Human Rights Moot Court Held in Lebanon

A student presents her argument during the moot court workshop.

A student presents her argument during the moot court workshop.

September 2009         

During July and August, the ABA Rule of Law Initiative’s (ABA ROLI’s) Lebanon office organized a mock Arab Regional Court of Human Rights, modeled after the European Court of Human Rights (ECHR). The activity was supported by a mini-grant from ABA ROLI’s Access to Justice and Human Rights focal area.

Twelve final-year law students from Lebanon and Egypt took part in a July workshop, during which they received international human rights law and litigation training. On August 21, the students competed in the moot court hosted at Beirut Arab University (BAU). Students were assigned to act as either applicant or defense counsel for a fictitious defendant in the simulated proceeding, which involved alleged violations of freedom of expression and opinion and the right of access to information.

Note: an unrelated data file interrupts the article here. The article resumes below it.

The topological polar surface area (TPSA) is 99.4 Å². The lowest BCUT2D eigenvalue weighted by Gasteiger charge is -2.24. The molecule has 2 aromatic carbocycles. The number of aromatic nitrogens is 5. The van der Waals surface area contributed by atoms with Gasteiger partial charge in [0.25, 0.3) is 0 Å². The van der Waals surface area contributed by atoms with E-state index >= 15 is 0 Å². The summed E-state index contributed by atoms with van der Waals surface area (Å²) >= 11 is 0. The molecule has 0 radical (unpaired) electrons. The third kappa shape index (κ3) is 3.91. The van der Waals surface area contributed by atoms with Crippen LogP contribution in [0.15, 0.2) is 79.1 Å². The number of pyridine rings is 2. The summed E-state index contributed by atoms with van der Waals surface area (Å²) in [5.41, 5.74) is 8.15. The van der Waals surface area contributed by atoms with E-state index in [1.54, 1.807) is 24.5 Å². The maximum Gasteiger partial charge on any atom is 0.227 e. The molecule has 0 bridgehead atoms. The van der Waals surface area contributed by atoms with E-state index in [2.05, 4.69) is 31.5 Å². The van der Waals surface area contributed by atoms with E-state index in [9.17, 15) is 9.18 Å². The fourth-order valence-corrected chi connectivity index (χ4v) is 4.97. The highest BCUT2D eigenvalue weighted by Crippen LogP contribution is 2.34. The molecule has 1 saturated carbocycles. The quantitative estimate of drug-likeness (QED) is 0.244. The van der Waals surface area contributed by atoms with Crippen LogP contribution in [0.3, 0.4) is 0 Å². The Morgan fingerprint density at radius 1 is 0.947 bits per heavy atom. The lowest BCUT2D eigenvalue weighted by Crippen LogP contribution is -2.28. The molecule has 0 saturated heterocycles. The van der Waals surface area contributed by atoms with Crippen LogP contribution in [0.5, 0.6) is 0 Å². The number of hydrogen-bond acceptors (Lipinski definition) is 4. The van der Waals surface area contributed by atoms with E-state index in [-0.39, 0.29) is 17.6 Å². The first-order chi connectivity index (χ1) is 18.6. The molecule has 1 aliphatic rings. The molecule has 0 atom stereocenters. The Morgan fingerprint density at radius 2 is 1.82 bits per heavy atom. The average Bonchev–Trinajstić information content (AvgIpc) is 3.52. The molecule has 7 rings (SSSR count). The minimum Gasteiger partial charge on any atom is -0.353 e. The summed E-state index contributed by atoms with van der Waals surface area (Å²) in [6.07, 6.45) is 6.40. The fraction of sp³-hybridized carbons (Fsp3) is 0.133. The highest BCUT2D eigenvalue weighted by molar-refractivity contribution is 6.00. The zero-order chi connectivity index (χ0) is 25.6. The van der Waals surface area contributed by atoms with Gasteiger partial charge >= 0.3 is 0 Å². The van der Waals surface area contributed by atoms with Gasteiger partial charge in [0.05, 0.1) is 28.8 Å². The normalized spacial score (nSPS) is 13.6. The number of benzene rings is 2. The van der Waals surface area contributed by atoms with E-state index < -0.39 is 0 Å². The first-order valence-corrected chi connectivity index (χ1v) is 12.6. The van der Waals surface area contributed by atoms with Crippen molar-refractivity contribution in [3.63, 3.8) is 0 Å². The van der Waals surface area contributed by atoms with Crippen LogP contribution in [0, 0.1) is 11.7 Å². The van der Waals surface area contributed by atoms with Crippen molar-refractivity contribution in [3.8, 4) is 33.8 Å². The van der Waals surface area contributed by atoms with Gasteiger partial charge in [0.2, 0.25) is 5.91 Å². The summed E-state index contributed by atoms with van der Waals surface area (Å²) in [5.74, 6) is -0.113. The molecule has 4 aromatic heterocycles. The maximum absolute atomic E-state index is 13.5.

Each team of two students had 45 minutes to present their arguments, which were then scrutinized by a panel of judges including Dr. Omar Houri, director of BAU’s Human Rights Center; Judge Hatem Madi, deputy attorney-general of the Lebanese Supreme Court; Judge Marleine El Jorr of the Court of Appeals in Jdeideh; Dr. Nidal Jurdi of the United Nations Office of the High Commissioner for Human Rights; and Mr. Ayad Wakim, from An Nahar newspaper.

Preparations for the moot court and the competition itself taught the students to think and act like litigators, allowing them to identify and weigh facts; find, analyze and interpret the law; develop a structured, logical argument; prepare a clear and direct argument in writing; and adapt the written argument for persuasive oral presentation.  In view of the subject matter, this competition and the associated training also provided students with a hands-on introduction to the core concepts of international human rights law.                     

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